Cool! A book about the Christian Case for Nonviolence.
I had the pleasure of meeting Robynn Murray, the subject of this documentary, almost exactly three years ago. I was living in a community in Western Massachusetts and we were hosting a weekend event on peace. Murray was one of the speakers. About 50 college students were staying in the retreat house that weekend, and they were unloading from cars and vans, five, ten, fifteen at a time, all throughout the night on Friday. My job was to receive them, get them settled in.
She showed up on the porch, very late, maybe close to two a.m., with a friend. I invited them in, groggily, and showed them one of the free spaces left on the floor where they could possibly find enough room to unroll their sleeping bags. They dropped their things, and she asked if she could have some water. We stepped back over the snoring bodies, headed to the kitchen and started chatting, in whispers so as not to wake anyone up. I asked which college she was from.
“I’m not in college.” She said, “I’m Robynn Murray. I’m speaking tomorrow.”
I couldn’t believe it. She looked no different than the kids that had been showing up all night, except with maybe a few more piercings. Of course I apologized and explained that she would be staying in my room on the top floor: there was no way I was going to make her sleep on the floor! She would have the room to herself. She shrugged, like, “Okay. Whatever.”
Her speech the next day was raw, brave, and powerful. She focused a lot on the lies she was told by her recruiter, and she told stories of not just hardship, but regret and disillusion. I have been trying to view the documentary, Poster Girl, for three years, and last night, I saw it on Netflix. It did not disappoint.
While watching it, I couldn’t stop thinking about how young she was when she was in Iraq. A few years ago, when The Hunger Games was getting popular, parents were freaking out because it was about children, children!, killing each other. But the main characters in that book are 15, 16, 17 years old. Is there really that much of a difference between a 16-year-old and an 18-year-old?
These articles from summer 2013 talk about the militarization of local police forces. I’ll never forget a couple of years ago, I was walking through a suburban neighborhood park where I had a plot in a community garden. A cop drove by in a golf cart, not a plain white golf cart, mind you — a camouflage golf cart. Why on earth he needed to be camouflaged was beyond me! The golf cart was clearly made to look like a tank or something but come on: it was a golf cart. I wanted to spray him with my garden hose, but he would probably Tase me, so I didn’t.
“The Department of Homeland Security has handed out $35 billion in grants since its creation in 2002, with much of the money going to purchase military gear such as armored personnel carriers. In 2011 alone, a Pentagon program for bolstering the capabilities of local law enforcement gave away $500 million of equipment, an all-time high” Rise of the Warrior Cop >> The Wall Street Journal
Be careful, ladies. You might fall in love. And sadly, he’s gone.
Let’s redefine our idea of a “hero.” This man was a graduate of West Point and an interrogator at Abu Ghraib, before he converted to Catholicism and became a conscientious objector. He also wrote a book, Letters from Abu Ghraib.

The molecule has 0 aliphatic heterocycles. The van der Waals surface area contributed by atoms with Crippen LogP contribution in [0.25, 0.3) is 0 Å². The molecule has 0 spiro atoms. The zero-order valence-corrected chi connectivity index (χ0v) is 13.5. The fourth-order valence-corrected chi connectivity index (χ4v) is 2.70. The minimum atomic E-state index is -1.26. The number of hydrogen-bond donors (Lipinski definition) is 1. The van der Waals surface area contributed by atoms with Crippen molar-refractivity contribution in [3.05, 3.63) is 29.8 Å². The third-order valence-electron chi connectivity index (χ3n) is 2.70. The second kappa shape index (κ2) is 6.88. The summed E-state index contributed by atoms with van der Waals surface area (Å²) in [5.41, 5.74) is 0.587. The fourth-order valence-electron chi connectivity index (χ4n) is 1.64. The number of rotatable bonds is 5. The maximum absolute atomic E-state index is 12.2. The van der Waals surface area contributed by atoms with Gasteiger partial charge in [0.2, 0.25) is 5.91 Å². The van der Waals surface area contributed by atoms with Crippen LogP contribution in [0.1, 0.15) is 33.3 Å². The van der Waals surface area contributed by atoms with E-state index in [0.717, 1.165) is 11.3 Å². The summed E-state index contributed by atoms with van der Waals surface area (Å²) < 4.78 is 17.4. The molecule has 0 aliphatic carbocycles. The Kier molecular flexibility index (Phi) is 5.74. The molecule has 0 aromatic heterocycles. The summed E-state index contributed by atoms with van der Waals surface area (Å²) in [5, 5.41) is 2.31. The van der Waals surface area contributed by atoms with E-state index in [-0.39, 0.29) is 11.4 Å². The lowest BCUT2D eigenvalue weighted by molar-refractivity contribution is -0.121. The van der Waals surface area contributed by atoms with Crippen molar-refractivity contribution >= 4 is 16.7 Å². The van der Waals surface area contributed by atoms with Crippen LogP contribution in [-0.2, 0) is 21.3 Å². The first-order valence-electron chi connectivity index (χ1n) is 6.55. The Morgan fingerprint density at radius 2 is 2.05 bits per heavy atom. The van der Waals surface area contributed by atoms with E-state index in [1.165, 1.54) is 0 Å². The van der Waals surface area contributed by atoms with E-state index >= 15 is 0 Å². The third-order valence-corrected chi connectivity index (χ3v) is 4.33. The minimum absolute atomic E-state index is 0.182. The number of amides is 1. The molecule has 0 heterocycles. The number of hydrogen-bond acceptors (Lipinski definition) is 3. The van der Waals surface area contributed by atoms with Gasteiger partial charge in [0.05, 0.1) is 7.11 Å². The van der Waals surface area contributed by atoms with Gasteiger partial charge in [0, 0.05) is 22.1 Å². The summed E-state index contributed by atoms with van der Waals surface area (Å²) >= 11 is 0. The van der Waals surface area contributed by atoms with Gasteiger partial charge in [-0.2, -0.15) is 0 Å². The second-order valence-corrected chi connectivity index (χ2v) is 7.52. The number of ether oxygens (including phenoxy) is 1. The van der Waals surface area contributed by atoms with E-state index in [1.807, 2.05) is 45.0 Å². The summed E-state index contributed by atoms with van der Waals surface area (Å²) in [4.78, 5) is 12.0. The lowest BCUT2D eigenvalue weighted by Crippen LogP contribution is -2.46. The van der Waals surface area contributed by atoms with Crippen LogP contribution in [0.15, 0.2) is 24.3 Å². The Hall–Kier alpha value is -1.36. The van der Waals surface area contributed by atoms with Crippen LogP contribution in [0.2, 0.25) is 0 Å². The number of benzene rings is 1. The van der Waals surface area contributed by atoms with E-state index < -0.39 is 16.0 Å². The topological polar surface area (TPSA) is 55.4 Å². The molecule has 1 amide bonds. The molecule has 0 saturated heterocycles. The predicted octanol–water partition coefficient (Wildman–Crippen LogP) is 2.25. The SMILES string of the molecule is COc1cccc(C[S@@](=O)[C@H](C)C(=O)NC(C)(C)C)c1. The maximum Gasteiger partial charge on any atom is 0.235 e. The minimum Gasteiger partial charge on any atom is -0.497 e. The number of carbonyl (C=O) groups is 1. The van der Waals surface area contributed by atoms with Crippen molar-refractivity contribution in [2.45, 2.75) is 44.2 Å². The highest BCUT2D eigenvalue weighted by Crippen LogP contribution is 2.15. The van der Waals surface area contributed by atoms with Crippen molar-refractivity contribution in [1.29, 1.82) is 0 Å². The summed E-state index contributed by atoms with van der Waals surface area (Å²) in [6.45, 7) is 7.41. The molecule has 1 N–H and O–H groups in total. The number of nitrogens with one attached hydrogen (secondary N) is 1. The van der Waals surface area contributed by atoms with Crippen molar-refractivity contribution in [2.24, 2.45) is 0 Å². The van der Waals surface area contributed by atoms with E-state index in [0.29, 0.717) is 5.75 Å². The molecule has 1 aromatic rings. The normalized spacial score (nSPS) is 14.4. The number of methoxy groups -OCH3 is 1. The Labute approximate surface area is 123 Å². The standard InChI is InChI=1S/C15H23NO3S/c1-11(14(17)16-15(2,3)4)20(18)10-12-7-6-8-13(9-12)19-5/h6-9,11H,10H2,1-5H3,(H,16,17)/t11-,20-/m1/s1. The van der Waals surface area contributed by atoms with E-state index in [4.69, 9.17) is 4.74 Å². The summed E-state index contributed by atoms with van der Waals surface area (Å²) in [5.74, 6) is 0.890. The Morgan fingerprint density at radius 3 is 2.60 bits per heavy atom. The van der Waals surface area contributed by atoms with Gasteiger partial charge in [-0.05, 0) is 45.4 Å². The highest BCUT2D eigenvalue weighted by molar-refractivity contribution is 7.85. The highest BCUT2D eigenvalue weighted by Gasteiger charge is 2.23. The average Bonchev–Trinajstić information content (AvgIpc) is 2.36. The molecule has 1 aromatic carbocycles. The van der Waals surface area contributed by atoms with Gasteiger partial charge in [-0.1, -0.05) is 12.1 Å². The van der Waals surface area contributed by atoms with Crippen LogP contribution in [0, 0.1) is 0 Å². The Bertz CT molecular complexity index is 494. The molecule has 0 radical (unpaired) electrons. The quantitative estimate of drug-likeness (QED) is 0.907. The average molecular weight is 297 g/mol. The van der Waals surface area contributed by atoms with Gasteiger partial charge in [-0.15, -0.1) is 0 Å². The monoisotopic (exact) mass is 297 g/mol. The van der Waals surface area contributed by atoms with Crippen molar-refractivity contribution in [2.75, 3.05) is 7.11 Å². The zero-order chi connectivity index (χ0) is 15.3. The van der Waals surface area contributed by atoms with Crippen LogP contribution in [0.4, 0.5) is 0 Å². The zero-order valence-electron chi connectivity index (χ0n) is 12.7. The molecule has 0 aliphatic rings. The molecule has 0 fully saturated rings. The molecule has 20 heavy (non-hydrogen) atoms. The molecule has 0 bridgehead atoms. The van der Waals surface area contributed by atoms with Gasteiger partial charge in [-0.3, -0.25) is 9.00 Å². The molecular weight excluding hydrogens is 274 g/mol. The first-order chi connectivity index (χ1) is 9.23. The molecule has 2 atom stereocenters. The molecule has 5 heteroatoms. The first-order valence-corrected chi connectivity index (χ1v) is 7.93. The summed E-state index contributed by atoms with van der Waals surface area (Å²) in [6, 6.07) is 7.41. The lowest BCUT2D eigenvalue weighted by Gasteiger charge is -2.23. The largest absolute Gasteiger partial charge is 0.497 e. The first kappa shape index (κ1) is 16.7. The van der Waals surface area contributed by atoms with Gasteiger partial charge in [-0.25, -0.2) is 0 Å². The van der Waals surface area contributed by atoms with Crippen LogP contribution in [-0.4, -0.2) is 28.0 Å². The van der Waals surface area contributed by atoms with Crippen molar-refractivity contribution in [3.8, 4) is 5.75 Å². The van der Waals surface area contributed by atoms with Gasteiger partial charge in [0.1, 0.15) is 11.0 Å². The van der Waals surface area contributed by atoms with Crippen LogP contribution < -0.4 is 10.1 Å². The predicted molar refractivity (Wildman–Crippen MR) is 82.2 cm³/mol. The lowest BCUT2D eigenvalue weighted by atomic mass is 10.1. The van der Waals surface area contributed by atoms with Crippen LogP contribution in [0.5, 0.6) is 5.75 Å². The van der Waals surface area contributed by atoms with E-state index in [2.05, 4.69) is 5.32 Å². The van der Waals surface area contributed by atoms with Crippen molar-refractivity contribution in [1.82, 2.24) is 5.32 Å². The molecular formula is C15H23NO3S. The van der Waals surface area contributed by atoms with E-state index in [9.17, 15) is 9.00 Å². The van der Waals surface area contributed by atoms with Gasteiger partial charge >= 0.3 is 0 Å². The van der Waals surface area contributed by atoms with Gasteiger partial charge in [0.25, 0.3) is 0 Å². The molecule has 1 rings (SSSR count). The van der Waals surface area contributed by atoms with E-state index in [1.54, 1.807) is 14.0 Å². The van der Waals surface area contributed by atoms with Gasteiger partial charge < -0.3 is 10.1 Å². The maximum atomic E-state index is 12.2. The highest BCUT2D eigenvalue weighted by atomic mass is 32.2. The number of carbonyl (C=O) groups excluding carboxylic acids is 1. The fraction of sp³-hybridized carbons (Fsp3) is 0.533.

Question: Was it a “peace vigil”? Pope Francis said: “Violence and war are never the way…” That sounds like an antiwar rally to me. “May the noise of weapons cease!…War never again! Never again war!” That’s a protest in my book. Here is the full speech.
Quick flashback to ten years ago: Iraq War Ten Years On. Will “our” representatives be stopped this time around or will we find ourselves hurtling headlong into another “military conflict,” despite worldwide protest? Yes, pray. Pray for peace. Then oppose the war loudly in whatever way you can.
An important documentary about the epidemic of rape and sexual assault in the military. This should be required viewing for every woman considering enlistment.
It is interesting to hear these women speak about their reasons for joining the military, whether because military service was a proud family legacy, they had a desire to leave their small towns and see the world, or the opportunity gave them a chance to challenge themselves mentally and physically. Many of them said that they loved being in the military; it was only their sexual assault that tarnished the experience. It is a good reminder that each one of us wants to “be all we can be,” to live a life that is in some way heroic. That impulse and desire should always be applauded; it is part of what makes us human.
Some listening for the feast day of Our Lady of Sorrows, September 15. Read the full hymn here: Stabat Mater Dolorosa.
Upon his five year anniversary of being Archbishop of Military Services, Timothy P. Broglio said the following:
“I had chosen the feast of the conversion of St. Paul because he was a great missionary, and I thought he would be a great inspiration for this archdiocese which is spread throughout the world, over which the sun never sets; an inspiration, and also an example of apostolic fidelity, and zeal for preaching about the Kingdom of God.”
Interesting choice of words (“over which the sun never sets”), considering it has been used throughout history to refer to empires. At least the Archbishop seems aware of the clear connection between the “glory” of his archdiocese and American imperialism. (Instead of colonies, we have about 900 military bases around the world.)